But it has not been enough for Ishtiaq Ahmed, 42, who works for Uber and Lyft and lives with his wife and four children in Brooklyn. Mr. Ahmed said that, more than a decade ago, he used to earn $700 to $800 a day with the app services. Now, he is lucky to make $140. He has $30,000 of credit card debt, he said, and he owes thousands more to family and friends who helped him buy an S.U.V. for the job.
Mr. Ahmed and other drivers have criticized the service fees charged by Uber and Lyft, along with government-imposed taxes and surcharges, for cutting into their earnings.
For an Uber trip from Manhattan to Kennedy International Airport in November, Mr. Ahmed earned $59.29, or just 65 percent of the $91.71 fare, while Uber’s service fee was $17.72, or 19 percent. Another $14.70, or 16 percent of the fare, went to government taxes and fees, including a $2.75 congestion fee in Manhattan.
Mr. Gold said that Uber and Lyft drivers have earned less than taxi drivers because they work significantly fewer hours each month, and if calculating by hour, they make slightly more, according to city data. In September, taxi drivers worked an average of 7.6 hours per day compared with 6.5 hours per day for Uber and Lyft drivers.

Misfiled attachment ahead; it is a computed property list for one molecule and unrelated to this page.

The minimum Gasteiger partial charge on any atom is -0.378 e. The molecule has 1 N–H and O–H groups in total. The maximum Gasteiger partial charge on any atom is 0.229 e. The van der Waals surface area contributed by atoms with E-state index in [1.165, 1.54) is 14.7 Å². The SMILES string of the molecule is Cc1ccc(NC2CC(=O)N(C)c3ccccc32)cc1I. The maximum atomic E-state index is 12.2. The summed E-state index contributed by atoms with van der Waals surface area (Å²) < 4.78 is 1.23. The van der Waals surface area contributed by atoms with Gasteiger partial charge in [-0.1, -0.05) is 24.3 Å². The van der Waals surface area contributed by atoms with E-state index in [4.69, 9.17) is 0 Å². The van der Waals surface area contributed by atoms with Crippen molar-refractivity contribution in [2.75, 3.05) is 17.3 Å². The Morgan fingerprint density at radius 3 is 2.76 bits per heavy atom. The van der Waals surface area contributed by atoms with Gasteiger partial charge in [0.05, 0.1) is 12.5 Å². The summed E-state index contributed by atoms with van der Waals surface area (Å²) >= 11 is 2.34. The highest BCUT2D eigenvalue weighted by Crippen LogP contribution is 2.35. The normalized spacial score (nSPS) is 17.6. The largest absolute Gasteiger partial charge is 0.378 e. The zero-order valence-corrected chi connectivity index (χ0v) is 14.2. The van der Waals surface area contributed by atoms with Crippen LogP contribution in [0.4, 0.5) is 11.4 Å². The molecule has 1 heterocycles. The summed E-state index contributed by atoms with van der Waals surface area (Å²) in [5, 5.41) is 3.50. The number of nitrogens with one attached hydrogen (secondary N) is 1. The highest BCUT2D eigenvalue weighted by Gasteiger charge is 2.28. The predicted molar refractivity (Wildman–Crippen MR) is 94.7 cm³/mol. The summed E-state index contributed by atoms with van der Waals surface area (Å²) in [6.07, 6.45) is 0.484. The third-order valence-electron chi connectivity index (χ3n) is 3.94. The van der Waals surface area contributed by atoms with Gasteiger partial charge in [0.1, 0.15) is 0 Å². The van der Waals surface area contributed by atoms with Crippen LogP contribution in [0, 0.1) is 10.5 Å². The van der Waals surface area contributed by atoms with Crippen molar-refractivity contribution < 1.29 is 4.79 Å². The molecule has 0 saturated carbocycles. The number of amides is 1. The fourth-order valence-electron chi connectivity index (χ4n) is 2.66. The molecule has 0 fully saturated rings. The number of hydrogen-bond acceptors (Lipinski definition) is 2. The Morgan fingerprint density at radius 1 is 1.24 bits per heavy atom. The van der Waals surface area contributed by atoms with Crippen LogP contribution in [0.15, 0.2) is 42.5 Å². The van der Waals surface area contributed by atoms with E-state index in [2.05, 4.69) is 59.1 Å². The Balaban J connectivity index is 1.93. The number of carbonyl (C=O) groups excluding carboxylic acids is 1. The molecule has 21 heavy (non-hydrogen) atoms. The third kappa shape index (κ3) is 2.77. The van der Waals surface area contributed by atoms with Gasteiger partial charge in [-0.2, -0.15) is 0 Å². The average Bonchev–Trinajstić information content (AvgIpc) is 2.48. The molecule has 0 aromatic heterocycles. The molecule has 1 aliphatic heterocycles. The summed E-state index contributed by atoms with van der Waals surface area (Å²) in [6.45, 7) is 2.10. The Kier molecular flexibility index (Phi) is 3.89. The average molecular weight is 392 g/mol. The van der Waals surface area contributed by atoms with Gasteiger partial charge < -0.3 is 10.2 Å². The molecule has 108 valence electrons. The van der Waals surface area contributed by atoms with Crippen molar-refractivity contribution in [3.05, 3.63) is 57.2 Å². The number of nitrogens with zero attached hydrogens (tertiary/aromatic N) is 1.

He added that, last year, Uber reduced its average service fee to 16 percent of the total passenger fare for every trip that started in New York City, compared with generally between 20 and 28 percent before 2015. But government-imposed fees and charges have increased since 2018.
Bhairavi Desai, the executive director of the New York Taxi Workers Alliance, which represents for-hire drivers in the city, disputed Uber’s statistics, noting that the company generally keeps data on driver pay secret and only publicizes flattering numbers. “When convenient, Uber hides behind the corporate veil,” Ms. Desai said.
Mr. Gold responded that Uber reports detailed data on driver pay, passenger fares and trips to the taxi commission, as is required by city law.